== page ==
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B.C. at "strike two" says aboriginal leader as reconciliation talks begin

VANCOUVER — The chasm separating British Columbia's political and aboriginal leaders could not have been defined more clearly as the second annual all-chiefs meeting got underway in Vancouver.

B.C.'s Minister for Aboriginal Relations and Reconciliation, John Rustad, opened the two day gathering by calling advances over the past decade "remarkable."

Union of B.C. Indian Chiefs Grand Chief Stewart Phillip responded that when it comes to reconciliation, B.C. is at "strike two."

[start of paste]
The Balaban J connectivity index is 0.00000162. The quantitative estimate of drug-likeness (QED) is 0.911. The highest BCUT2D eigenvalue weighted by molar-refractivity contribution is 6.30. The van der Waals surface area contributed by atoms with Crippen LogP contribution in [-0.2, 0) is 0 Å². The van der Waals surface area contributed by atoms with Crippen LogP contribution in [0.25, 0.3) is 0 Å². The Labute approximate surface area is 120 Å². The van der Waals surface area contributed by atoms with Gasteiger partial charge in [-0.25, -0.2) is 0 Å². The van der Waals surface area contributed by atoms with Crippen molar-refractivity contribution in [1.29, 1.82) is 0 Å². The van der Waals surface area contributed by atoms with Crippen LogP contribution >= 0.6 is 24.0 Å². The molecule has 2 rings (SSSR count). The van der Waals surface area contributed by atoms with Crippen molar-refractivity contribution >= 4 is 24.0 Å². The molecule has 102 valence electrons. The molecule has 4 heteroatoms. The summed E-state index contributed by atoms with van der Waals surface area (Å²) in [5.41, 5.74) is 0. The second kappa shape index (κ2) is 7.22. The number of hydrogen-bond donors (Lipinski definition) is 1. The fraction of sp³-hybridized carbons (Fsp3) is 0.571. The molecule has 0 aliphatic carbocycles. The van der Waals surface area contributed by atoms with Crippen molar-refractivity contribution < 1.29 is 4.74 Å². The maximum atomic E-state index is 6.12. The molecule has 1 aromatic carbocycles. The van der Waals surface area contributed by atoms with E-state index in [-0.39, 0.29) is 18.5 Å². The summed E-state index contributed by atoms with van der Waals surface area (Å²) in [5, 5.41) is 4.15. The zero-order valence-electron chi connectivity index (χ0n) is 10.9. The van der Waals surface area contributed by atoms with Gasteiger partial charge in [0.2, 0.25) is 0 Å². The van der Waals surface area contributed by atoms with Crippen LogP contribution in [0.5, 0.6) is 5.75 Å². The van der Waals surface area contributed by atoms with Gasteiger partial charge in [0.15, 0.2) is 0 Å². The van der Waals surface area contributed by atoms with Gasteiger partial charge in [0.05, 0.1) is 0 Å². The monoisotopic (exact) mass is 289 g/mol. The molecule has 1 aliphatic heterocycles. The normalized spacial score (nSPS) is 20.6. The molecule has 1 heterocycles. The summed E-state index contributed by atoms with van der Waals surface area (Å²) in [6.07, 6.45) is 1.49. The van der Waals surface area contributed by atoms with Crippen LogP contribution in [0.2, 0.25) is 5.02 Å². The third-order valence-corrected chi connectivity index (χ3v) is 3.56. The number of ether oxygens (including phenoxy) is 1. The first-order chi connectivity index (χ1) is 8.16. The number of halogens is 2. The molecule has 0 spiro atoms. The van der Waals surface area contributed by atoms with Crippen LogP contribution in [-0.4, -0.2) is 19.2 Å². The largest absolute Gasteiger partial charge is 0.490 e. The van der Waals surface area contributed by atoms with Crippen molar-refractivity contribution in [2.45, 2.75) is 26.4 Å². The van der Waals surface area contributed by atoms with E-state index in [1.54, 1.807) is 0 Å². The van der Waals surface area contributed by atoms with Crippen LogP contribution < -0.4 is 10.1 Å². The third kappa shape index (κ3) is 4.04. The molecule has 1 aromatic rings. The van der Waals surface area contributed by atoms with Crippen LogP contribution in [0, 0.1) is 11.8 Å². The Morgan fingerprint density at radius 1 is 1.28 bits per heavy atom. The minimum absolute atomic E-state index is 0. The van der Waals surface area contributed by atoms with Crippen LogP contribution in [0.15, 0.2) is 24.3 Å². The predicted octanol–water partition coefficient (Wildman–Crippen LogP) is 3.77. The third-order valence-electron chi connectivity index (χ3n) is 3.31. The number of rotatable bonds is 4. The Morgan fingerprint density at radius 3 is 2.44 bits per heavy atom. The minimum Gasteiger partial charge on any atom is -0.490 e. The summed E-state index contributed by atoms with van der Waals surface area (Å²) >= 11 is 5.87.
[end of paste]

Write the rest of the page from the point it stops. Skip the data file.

Phillip says there is a growing anger at the slow pace of change and called for an end to what he termed an antiquated, constipated mindset.

Chiefs and politicians, including Premier Christy Clark, meet this week to discuss steps forward after last year's Supreme Court of Canada decision granting the Tsilhqot'in First Nation aboriginal title to more than 1,700 square kilometres of land.

Phillip says all involved must have the courage to move forward, build consensus and silence those who predict Armageddon if First Nations are given an equal voice in building and sharing B.C.'s economic future.

The Canadian Press

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